Getting the most out of industry events: Part six Reply

This is the sixth post in a series of weekly blog posts with tips to get the most out of translation industry events (click here to see a full list of previous posts). As explained in the first part, tips are grouped into “before the event”, “during the event” and “after the event” for easy reference. Please feel free to post below and share your tip(s)!


During the event

Tip 6: make an impression

Attending an industry event means meeting a good number of people for the first time. And it’s not just people you are meeting, these are individuals who have the potential of becoming clients or collaborators in the future. So, you will want to make a good first impression and be remembered once the event ends.

But how can we make sure we are ready to make a good first impression on these potential clients and collaborators? Here are some tips:

ProZ.com 2012 regional event in Lyon, France

Dress for the occasion: the first thing people will see when meeting you is you. At first sight, these people won’t know who you are, the experience you have, the services you offer or anything related to your personal or professional background. So, a good starting point for getting people interested in you is to reflect your professionalism with the appropriate outfit. Clothes, jewelry, make-up, etc. are taken into account by those who don’t know us when making an initial judgement. Business casual is probably what you want to wear for a conference, whether you are attending or presenting at one. For men, it may be easier than for women. However, both can be comfortable, fashionable and professional at the same.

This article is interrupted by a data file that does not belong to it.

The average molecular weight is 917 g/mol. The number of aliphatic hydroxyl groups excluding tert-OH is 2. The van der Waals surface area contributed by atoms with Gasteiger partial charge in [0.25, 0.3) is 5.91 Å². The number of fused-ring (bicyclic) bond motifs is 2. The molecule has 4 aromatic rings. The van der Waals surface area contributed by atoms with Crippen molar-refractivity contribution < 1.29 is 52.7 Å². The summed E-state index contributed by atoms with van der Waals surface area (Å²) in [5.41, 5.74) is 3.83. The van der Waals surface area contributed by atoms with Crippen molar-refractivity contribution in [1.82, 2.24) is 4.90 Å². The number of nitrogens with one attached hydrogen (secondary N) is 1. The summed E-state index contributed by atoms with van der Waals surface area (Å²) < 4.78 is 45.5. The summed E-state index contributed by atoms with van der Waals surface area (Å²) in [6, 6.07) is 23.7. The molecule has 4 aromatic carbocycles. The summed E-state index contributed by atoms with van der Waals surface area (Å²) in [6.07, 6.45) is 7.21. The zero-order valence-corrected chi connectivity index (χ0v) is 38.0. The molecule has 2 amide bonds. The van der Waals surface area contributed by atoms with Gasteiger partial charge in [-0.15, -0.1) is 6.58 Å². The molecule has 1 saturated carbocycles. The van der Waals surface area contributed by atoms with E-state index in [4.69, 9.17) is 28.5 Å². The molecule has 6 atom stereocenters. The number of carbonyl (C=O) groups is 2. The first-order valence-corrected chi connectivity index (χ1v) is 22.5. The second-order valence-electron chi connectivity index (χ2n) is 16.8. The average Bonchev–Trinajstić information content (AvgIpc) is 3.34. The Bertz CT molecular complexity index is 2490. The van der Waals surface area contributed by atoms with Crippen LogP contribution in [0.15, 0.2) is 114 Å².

Watch your body language: when talking to someone for the fist time, make sure your body language reflects confidence. Make eye contact, keep your hands to your side or in your lap, don’t bite your fingernails or a pen, try to sit or stand up straight, but relaxed (you don’t want to look like a robot either!), and smile. All these will tell the other person a lot about your mood and yourself.

Listen: when approaching someone, do so with genuine interest to know them. Don’t just talk about yourself, but also –and most importantly– listen to what the other person has to say. Ask questions, comment on what your interlocutor says, show interest and, with this, become interesting yourself.

Be yourself: even when the purpose of event networking is professionally-oriented, you don’t need to be promoting yourself and selling your services at all times. Not everyone will want to discuss rates or CAT tools, and some people may even get annoyed at receiving unsolicited resumes. Sometimes the best way to promote your business is to not do it at all and just be yourself. Use your intuition to know who is looking for colleagues to work with, who is looking for service providers or who is simply attending the event to learn more and have fun.

Close on a good note: whether you have nothing else to say or the conversation with your interlocutor dragged too long already, try to end it positively to increase the chances for future conversations. Make a closing remark about one of the topics discussed (“I’ll read that book you recommended then.”) or apologize for having to do something else, but let them know that it was good meeting them and give them your business card. You may also make use of your body language, offer a handshake or grab your purse.

It is said that you will never have a second chance to create a good first impression and industry events are no exception. The first impression someone has of us may be the result of their experience and the environment. However, we can add to these by doing things right the first time.

Do you know any other tips to make a good first impression?

Share below.


The next part in this series will suggest tips to gain new clients and collaborators during an industry event . Stay tuned!

 

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